Say it loud - I'm elitist and proud

Friday, May 17, 2002

FLAGS ARE flying at half-mast across Australia today for the last Anzac, Alec Campbell.

Wednesday, May 15, 2002

BASIL! The 'real' Sybil Fawlty claims her husband - a Torquay hotel-keeper who was the basis for the character of Basil in Fawlty Towers - was nothing like him.

In his 1980 book From Fringe to Flying Circus, Roger Wilmut interviewed Cleese, who also co-wrote the early-1970s comedy series Doctor in The House:

For one of the shows Cleese drew on his experience of staying in a hotel with a thoroughly bad-tempered man who saw the guests as intrusions on his attempts to manage the hotel. He was so rude to everybody that Cleese was entranced, and used him as the basis for a character in a show where the doctors stayed in such a hotel. Cleese: 'This shows what a clever man [producer] Humphrey Barclay is - at the end of the show he said, "You know - there's a series idea in that hotel"; and I remember looking at him and thinking, "Oh, you TV producer, you - that's all you ever think about".' There was indeed a series in the idea, although it was 1975 before it saw the light of day.

Of course, Fawlty Towers wasn't just about the difficulties of running a Torquay hotel. Like the Monty Python 'Dead Parrot' and 'Cheese Shop' sketches, it was about the impossibility of getting decent service in Britain in the 70s.

By 1990, Cleese and Michael Palin were doing a reprise of the 'Dead Parrot' sketch in a TV benefit show for AIDS research, Hysteria 2:
CLEESE: Ai wish to registah a complaint about this parrot, wot I purchased not arf an hour ago, from this very boutique.

PALIN: Oh, yeah, the Norwegian Blue? What wrong with it?

CLEESE: I'll tell you what's wrong with it, my man - it's dead, that what's wrong with it.

At this point the audience were expecting Palin to make excuses: 'He's resting...He's stunned....He's probably pining for the fiords.' Instead:
PALIN: Yeah you're right. Here's yer money back and some gift vouchers.

AUDIENCE: (Cheers wildly.)

CLEESE: (Turns to audience) Well, you can't say Thatcher didn't fix SOME things.

AUDIENCE: (Cheers even more wildly.)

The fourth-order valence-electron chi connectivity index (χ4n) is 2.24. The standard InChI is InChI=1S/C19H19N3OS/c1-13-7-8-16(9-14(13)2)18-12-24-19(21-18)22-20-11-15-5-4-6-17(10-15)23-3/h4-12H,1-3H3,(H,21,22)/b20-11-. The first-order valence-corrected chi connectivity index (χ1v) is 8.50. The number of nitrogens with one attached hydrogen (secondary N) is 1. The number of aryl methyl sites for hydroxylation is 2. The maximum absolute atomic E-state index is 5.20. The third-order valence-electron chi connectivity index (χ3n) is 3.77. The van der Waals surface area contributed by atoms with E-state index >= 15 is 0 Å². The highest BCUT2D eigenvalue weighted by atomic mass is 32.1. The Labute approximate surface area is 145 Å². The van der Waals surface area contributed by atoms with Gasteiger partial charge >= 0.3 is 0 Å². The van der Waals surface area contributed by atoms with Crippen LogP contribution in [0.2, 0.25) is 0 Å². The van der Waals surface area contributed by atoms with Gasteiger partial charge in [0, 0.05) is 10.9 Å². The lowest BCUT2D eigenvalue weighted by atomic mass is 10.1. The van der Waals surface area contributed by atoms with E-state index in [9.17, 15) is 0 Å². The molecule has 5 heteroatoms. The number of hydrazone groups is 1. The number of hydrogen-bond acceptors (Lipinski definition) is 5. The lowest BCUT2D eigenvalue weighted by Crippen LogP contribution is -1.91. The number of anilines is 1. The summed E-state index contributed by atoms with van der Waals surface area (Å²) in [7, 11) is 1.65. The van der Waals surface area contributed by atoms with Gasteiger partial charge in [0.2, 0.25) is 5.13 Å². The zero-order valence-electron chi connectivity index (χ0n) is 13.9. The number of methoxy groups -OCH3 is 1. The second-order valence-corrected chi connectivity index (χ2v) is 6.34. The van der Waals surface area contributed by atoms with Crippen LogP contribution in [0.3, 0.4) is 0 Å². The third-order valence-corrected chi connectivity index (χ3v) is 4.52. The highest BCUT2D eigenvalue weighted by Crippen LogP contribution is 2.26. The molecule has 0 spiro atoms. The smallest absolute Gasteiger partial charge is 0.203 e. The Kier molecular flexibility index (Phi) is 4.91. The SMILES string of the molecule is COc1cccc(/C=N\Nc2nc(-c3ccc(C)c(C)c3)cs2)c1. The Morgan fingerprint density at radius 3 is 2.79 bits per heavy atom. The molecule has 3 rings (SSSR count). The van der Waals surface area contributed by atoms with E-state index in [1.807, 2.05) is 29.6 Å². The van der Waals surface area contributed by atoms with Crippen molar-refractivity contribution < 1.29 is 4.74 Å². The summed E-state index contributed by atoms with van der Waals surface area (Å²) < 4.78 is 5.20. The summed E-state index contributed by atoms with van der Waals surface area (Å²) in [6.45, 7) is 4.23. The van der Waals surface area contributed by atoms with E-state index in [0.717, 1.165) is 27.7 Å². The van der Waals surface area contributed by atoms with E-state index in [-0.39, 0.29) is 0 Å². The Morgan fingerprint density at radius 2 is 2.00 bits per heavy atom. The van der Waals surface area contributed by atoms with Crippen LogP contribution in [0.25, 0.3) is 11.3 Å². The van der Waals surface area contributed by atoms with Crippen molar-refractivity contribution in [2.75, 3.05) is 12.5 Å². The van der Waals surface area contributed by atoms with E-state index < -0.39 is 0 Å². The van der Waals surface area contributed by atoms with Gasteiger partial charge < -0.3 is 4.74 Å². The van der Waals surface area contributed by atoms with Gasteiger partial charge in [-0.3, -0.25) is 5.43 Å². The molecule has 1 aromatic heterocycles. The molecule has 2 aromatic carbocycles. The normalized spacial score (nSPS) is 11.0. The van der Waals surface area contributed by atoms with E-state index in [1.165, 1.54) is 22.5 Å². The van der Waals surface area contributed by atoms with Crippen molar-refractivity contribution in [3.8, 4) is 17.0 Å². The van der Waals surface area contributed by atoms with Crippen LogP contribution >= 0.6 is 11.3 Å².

Sunday, May 12, 2002

THIS IS THE BIG ONE, FOLKS: the killer that’ll flatten not just ‘Mad Mark’ Latham but anyone who believes that the market economy might be a rather good idea. Well, I’ve waded through its 13,000 words. And my mind isn’t changed.

Tim Dunlop tells us:

The problem that kills the third way, therefore, is its internal incoherence. The nature of that incoherence is this: at the social level it advocates a enhancement of community, shared morality and trust and participatory democracy, but at the same time it advocates at the economic level policies that undermine the conditions for that social program…

On the other hand, the one country in the 'developing' world that most closely adhered to the neo-liberal prescription was Russia. As it has been an abject failure, no-one in the neo-liberal community wants to claim it.

Mr Latham goes so far as to say it has been 'most resistant' to the preferred agenda (of neo-liberalism) but this is an inexplicable comment from an honest reporter. Far from being 'resistant', it is the one country that most openly embraced the neo-liberal project.

In fact it's a Hobbesian jungle. The real point of his screed:

You can't have cohesive communities and free markets: it's that simple.

Economics is based on the fact that, because your resources are limited, you can’t have everything you want - so you have to make choices among competing (which is not the same as contradictory) desires.
So I'm not just attacking the theory of it all - I've lived the practice.

Me too. Did you truly have NO choice in the matter?
I've seen my friends and family live it too, the one's I've been able to stay in contact with. My nephew and niece have lived in five countries in eight years, as their dad, my brother-in-law, goes where the company needs him. I've watched my five year old son spend those first five years in the one house, close to both sets of grandparents and an extended family that loves him unconditionally. And I've watched him cope with resilience to being dragged away from it all to the other side of the world to start again. We send letters, emails, and even have a website where we put up family photos so his grandparents and cousins and aunts and uncles can see them. It's better than not having a website, but let's not kid ourselves, right?

Over the last few months, I've watched him start to form close friendships and to, yes, become part of a school and a local community, and I know that he is going to have to leave it all in a couple of years and start it all over again, again, with a new set of people in another country. We might have to do this three or four more times before he leaves school. And then what does he do when he enters the workforce? What lessons has he learned about community cohesion? Or family stability for that matter.…

And it is that simple contradiction [betweeen free markets and communities] that kills the third way dead.

Only if you believe fanatically in market forces. And to paraphrase Colonel Kurtz in Apocalypse Now: ‘What do you call it, when the fanatics accuse the fanatic?’ You admit the benefits of technological progress – brought about by the free market. Why not come up with a way of dealing with the strains on community you’ve mentioned, that doesn’t throw the baby out with the bathwater? Got ANY ideas at all?
And the left can look forward to being lumbered with another boring process of self-examination and reinvention until someone eventually plucks up the nerve to say, 'It really is the economy, stupid. We need to control it, not worship at its altar."

Which is precisely what Latham is saying: why his – admittedly unreadable – book is called Civilising Global Capital.